In the town of Halberstadt, Germany, over 100 years ago, lived the gaon, Rav Binyamin Tzvi Auerbach zt”l. He grew up in France and served as a rabbi in Darmstadt for ten years after earning s’michah as well as a PhD in philosophy and Semitic languages. While living in Frankfurt, Rav Auerbach wrote the sefer Bris Avraham in memory of his father, and also spent much of his time editing Sefer HaEshkol, written by the Raavad of Norvona in the 13th century. Years later, when he became the Rav of Halberstadt, he published his work as a commentary named Nachal Eshkol.

Rav Auerbach was well respected by the Jewish community, as well as the local authorities, and was called upon time and time again to intercede with various agencies in times of crisis. His dignified manner, and his ability to converse with the gentiles on many differing topics, endeared the rabbi in their eyes. This came in handy on more than one occasion.

A Jewish child was kidnapped from his family and taken in by a nearby monastery. The priests and nuns did their best to brainwash the child and uproot any semblance of Judaism, and to a large extent, they were successful. The child became a practicing Christian, and studied diligently to understand the ways of the Church. However, the Jewish parents mounted a herculean search and rescue effort and although it took a number of years, they finally tracked down their child.

Finding the child was the easy part. The monastery adamantly denied any involvement in a kidnapping scheme, and objected vociferously to harboring a Jewish child against his will. Both sides hired legal representation, and the matter was brought before a magistrate to determine the facts. First the parents tearfully pleaded their case, detailing how their little boy was snatched away from his home and his family, and how it took much time, effort, and money to finally locate him, safe and sound – and Christian – in the folds of the Church. The convent, as represented by their glib attorney, denied everything and accused the Jewish family of imagining the whole charade. The proceedings became quite messy.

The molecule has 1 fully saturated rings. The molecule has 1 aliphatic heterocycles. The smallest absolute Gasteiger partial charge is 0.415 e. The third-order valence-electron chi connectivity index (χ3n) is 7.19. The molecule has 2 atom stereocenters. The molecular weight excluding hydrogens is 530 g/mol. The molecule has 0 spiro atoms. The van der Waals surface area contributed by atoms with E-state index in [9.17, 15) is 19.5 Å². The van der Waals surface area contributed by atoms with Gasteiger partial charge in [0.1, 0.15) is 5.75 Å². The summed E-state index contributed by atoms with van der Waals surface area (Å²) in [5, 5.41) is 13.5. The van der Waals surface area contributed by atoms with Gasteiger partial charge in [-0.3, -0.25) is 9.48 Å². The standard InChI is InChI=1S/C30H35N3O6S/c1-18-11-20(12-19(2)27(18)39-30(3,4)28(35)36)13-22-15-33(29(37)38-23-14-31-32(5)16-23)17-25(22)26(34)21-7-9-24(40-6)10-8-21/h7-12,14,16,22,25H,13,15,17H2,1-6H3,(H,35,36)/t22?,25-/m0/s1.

The judge finally issued a ruling. “I sympathize with the plight of the parents but until they have proof, I cannot remove the child from the monastery. However, I will allow them five minutes to spend alone with the little boy, and if they can convince him that he is their son, I will allow the boy to leave with them.”

The parents rushed to the home of Rav Auerbach and explained the situation. They asked for advice and what to say to make the child remember them. Rav Auerbach told them that he wished to accompany them on their visit. At first, the Church refused this request, but thanks to his good relations with the courts, his appeal was granted post-haste.

On the day of the fateful meeting, the parents together with Rav Auerbach, the chief rabbi of Halberstadt, entered the convent and were ushered into a small room where the boy was waiting for them. He was a Christian boy now, through and through, and had very little interest in meeting with these Jews. He was only there because the court forced him to spend five minutes with these people. The parents looked at the rabbi and he told them to be silent; he would do all the talking.

Suddenly, Rav Auerbach removed his outer coat, revealing a snow white kittel. He placed a white yarmulke on his head and stood facing the boy. He opened up a machzor and in a voice full of yearning and devotion, he began to sing the words of Kol Nidrei. The haunting melody filled the small room and his voice ranged forth, as the timeless tune, sung hundreds of thousands – millions – of times over the course of millennia, seemed to hang in the air, suspending time. Rav Auerbach continued to sing and did not stop until he had completed the entire paragraph. Three minutes had elapsed – two minutes were left.

The boy was sitting upright in his chair, as he had been taught to do in the monastery. Rav Auerbach looked deeply into his eyes and asked, “Do you want to come with us and merit the benefits of both this world and the next? Or do you wish to stay here in this monastery?” The boy’s face was a mask, but after hearing these words, his outer façade cracked.

He jumped out of his chair and ran into his mother’s arms. “Take me away from here! I cannot remain here one more minute! I remember that tune from the synagogue and I wish to go back there and hear it again!” The boy sobbed and left the convent with his parents.

Rabbi Dovid Hoffman is the author of the popular “Torah Tavlin” book series, filled with stories, wit and hundreds of divrei Torah, including the brand new “Torah Tavlin Yamim Noraim” in stores everywhere. You’ll love this popular series. Also look for his book, “Heroes of Spirit,” containing one hundred fascinating stories on the Holocaust. They are fantastic gifts, available in all Judaica bookstores and online at . To receive Rabbi Hoffman’s weekly “Torah Tavlin” sheet on the parsha, e-mail This email address is being protected from spambots. You need JavaScript enabled to view it.